Under the current draft legislation, registering will not be compulsory, it will be a personal choice as to whether to respond to Electoral Registration Officers (EROs) request to complete an application form. Citizens will be entitled to ‘opt out’ of registration by indicating that they do not wish to receive further information or invitations to register. If they choose to ‘opt out’ EROs will not contact them again during that canvass period.
It is important to ensure that the incentives not to register do not outweigh the incentives to do so. Research on public attitudes to voting has highlighted a number of reasons people fail to register including a reluctance to give out personal details, fear of filling in forms or simply not wishing to be bothered with it. Creating an opt out is likely to see a number of people not registering for reasons not associated with voting - either because of the process itself or for more specific deterrents such as avoiding jury service, council tax, credit agencies.
Removing disincentives to opt out coupled with the relative ease at which it will be possible to opt out, is highly likely to have serious repercussions for registration levels.
The Government plans to use data matching to fill in some of the holes in the register. Data matching means checking the data on the register up against other national databases that the government has (i.e. Drivers licence, NHS records etc.). This data matching will be particularly targeted on home movers, who are one of the groups most likely to fall off the register.
Concerns were raised in the consultation about the quality of some of this data and problems which may arise as a result. There were also concerns raised by Electoral Registration Officers (EROs) about the appropriateness of some of this data.
There are currently data matching pilots being conducted twenty two different areas of the country. A report by the Electoral Commission is due on data matching in March but the Government appears to have pre-judged the results, claiming that “we are confident that the pilots suggest that this can add real value and intend to carry out further pilots to refine the approach further, and to develop an efficient and effective system ready in time to support the implementation of IER.”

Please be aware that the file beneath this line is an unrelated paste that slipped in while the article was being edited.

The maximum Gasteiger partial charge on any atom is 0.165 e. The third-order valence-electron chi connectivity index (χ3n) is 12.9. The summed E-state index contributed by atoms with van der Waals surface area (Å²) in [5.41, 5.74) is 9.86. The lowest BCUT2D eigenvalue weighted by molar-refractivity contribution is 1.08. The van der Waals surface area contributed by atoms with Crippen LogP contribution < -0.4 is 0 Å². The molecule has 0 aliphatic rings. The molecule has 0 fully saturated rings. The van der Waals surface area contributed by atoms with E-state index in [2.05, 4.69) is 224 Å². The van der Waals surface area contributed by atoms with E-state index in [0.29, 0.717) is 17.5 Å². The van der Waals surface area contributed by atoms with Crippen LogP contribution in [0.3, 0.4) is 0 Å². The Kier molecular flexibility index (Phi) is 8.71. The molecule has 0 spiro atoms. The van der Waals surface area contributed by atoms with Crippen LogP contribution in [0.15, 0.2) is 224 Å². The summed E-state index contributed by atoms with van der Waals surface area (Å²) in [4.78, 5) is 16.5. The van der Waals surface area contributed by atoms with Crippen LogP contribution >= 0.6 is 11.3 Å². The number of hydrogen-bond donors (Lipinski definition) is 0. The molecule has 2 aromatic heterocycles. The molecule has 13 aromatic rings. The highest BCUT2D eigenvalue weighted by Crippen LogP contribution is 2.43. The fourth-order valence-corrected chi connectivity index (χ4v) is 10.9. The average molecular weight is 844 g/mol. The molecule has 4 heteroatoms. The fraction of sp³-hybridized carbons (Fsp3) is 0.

Some early results of the data matching pilots show that it is more difficult in areas which already have low levels of registration and where there are the largest fears of a fall in the numbers of people on the electoral register (Tower Hamlets and Newham). This suggests that the government’s plans would not actually help to target the groups already missing from the registers.
In October 2011 the Electoral Reform Society organised a cross-party roundtable which included local and national officials working on registration, and key organisations representing groups facing exclusion from the register. The report Missing Millions is available to download.
For further information see http://www.electoral-reform.org.uk/voter-registration